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Justin Timberlake Crashes Mumford & Sons’ Coen Bros Party

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(Ronny Hartmann/Getty Images)

(Ronny Hartmann/Getty Images)

Annie Reuter
Annie Reuter
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Justin Timberlake shattered records on his collaboration with Jay-Z released last month. Now he’s looking to top the charts once more with a very different artist: Marcus Mumford.

Timberlake told England’s Capital FM that he has been working with Mumford & Sons’ frontman Marcus Mumford on some new music.

“OK, I can tell you this. There’s a Coen brothers film coming out soon that I was lucky enough to work [on] with Oscar Isaac and Carey Mulligan,” he said. “And coincidentally I did work with Marcus Mumford on the soundtrack, so I became very good friends with them.”

While he didn’t get specific about the collaboration, for their forthcoming film Inside Llewyn Davis, he did say he had a blast.

“Marcus and myself we all kind of worked on the music together and I don’t know any other world where we would have the opportunity to collaborate like that, but it was so much fun,” he said. “So not only will that be a great movie, but the music to it will be fantastic.”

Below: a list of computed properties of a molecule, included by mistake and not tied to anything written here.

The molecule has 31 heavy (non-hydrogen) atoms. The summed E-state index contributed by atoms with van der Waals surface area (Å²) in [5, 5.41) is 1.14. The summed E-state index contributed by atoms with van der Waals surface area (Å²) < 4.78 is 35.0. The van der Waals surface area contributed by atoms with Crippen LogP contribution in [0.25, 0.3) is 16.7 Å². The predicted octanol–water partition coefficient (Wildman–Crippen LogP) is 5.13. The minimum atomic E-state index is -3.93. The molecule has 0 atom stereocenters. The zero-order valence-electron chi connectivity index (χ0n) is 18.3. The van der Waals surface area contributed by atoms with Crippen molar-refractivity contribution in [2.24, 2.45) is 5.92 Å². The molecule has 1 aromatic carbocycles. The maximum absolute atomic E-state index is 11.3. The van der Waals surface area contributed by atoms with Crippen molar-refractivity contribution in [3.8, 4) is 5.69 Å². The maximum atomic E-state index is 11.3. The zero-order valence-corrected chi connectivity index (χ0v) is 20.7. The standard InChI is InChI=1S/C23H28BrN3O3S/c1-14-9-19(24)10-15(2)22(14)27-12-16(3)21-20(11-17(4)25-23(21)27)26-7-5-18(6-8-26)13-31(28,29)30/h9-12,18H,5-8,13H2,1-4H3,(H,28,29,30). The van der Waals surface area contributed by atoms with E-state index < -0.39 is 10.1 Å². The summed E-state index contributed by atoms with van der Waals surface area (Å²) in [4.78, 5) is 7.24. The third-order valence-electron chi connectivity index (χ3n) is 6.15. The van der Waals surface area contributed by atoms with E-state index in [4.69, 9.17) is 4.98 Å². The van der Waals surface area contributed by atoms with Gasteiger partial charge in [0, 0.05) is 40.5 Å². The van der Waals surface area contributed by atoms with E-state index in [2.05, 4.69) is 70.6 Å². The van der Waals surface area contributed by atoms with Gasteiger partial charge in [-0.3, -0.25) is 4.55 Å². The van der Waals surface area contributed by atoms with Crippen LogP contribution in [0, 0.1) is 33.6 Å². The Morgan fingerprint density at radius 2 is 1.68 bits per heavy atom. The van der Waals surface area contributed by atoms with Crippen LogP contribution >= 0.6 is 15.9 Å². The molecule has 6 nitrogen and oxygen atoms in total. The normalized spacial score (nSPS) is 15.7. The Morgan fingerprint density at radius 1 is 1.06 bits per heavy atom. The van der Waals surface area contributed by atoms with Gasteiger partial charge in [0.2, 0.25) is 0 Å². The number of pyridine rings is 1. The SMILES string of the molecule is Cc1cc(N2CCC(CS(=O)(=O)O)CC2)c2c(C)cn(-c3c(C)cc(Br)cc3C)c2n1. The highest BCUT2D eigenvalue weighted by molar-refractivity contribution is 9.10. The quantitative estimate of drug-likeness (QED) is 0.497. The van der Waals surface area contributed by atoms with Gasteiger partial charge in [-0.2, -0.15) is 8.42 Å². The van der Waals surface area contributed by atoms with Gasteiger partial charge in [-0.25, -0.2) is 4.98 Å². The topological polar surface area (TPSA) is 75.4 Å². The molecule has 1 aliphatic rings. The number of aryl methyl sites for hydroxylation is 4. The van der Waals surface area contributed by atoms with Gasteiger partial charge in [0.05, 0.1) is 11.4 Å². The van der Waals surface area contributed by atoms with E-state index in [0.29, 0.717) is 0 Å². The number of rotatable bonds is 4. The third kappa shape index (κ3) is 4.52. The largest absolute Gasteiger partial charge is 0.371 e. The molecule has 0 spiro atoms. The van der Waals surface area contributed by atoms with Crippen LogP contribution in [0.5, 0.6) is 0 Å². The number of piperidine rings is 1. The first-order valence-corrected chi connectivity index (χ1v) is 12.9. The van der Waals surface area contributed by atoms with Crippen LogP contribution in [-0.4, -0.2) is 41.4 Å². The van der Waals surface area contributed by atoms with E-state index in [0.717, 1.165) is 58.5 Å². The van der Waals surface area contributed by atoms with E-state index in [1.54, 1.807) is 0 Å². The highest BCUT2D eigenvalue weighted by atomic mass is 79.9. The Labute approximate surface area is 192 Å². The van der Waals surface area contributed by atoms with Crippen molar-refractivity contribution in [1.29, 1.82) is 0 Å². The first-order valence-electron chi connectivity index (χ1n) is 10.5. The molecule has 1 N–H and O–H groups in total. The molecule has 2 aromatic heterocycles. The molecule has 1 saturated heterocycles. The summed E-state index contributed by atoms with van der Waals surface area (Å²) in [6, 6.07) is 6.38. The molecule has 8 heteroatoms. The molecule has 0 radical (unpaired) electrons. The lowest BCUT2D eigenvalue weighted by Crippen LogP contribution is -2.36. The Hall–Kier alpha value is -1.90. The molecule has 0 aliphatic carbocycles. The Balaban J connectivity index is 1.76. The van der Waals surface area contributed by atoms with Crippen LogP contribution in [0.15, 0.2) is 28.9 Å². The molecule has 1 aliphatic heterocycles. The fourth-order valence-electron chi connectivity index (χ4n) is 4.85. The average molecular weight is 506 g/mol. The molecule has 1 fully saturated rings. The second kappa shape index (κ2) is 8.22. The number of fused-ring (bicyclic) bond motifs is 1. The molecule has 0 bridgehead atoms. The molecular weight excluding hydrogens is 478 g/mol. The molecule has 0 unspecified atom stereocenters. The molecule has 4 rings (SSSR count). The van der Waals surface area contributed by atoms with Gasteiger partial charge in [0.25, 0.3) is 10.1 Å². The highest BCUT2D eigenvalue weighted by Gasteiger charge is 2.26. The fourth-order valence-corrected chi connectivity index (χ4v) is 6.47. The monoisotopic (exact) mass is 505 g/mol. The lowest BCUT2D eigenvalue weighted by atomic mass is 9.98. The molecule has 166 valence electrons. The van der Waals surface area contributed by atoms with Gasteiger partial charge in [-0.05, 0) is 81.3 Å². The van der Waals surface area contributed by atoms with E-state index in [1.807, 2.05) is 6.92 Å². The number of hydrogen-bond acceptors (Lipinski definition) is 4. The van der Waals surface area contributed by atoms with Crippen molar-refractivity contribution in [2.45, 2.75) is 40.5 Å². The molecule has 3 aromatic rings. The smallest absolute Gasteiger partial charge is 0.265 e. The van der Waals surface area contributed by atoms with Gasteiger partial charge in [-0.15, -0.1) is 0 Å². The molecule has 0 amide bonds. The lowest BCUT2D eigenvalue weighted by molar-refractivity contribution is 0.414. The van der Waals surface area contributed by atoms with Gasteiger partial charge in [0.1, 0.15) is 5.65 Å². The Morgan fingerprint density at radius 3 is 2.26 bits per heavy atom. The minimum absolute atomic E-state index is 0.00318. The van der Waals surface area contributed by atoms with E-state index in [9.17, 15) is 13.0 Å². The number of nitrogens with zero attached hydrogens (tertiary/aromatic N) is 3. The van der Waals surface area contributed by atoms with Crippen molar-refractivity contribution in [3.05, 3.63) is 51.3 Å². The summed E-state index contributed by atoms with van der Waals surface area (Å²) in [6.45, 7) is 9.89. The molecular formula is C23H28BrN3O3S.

It’s no secret that Mumford & Sons were inspired by the previous Coen brothers’ film O Brother Where Art Thou?.

“We gravitated [to our sound] in the sense that that was what we were listening to when we started the band. We’d come from a whole range of musical backgrounds – then we got introduced really to bluegrass and Americana, acoustic Americana honestly through O Brother Where Art Thou?,” Marcus Mumford told CBC Radio. “That movie kind of heralded the advent of bluegrass in mainstream British culture.”

Mumford’s wife Mulligan stars in the film as does Timberlake. So, while it seems a no brainer that Mumford & Sons will assist on music for the upcoming film, one can only guess what the collaboration with Timberlake will sound like. With production from T-Bone Burnett and music from the Punch Brothers, will Memphis native Timberlake find his country roots? As his style lately has been angling more 1920s jazz, it isn’t a difficult transition to imagine.

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